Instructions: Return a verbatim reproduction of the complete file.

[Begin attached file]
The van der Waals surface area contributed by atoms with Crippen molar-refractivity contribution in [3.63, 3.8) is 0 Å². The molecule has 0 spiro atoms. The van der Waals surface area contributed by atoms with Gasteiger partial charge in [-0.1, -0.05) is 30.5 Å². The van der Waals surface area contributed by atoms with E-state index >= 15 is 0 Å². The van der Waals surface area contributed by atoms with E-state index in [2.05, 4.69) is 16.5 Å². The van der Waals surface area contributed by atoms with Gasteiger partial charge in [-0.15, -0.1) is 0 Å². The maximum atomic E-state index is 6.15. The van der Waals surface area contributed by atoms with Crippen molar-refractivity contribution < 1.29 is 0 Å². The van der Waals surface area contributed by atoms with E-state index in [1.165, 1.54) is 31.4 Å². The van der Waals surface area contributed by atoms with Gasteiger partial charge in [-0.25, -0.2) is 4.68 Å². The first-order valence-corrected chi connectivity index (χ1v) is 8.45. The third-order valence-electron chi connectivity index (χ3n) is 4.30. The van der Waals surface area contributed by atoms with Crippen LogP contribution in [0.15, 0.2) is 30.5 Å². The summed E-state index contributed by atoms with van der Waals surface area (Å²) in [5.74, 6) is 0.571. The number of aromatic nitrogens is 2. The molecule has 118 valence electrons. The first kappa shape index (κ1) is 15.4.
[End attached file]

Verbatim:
The van der Waals surface area contributed by atoms with Crippen molar-refractivity contribution in [3.63, 3.8) is 0 Å². The molecule has 0 spiro atoms. The van der Waals surface area contributed by atoms with Gasteiger partial charge in [-0.1, -0.05) is 30.5 Å². The van der Waals surface area contributed by atoms with E-state index >= 15 is 0 Å². The van der Waals surface area contributed by atoms with E-state index in [2.05, 4.69) is 16.5 Å². The van der Waals surface area contributed by atoms with Gasteiger partial charge in [-0.15, -0.1) is 0 Å². The maximum atomic E-state index is 6.15. The van der Waals surface area contributed by atoms with Crippen molar-refractivity contribution < 1.29 is 0 Å². The van der Waals surface area contributed by atoms with E-state index in [1.165, 1.54) is 31.4 Å². The van der Waals surface area contributed by atoms with Gasteiger partial charge in [-0.25, -0.2) is 4.68 Å². The first-order valence-corrected chi connectivity index (χ1v) is 8.45. The third-order valence-electron chi connectivity index (χ3n) is 4.30. The van der Waals surface area contributed by atoms with Crippen LogP contribution in [0.15, 0.2) is 30.5 Å². The summed E-state index contributed by atoms with van der Waals surface area (Å²) in [5.74, 6) is 0.571. The number of aromatic nitrogens is 2. The molecule has 118 valence electrons. The first kappa shape index (κ1) is 15.4.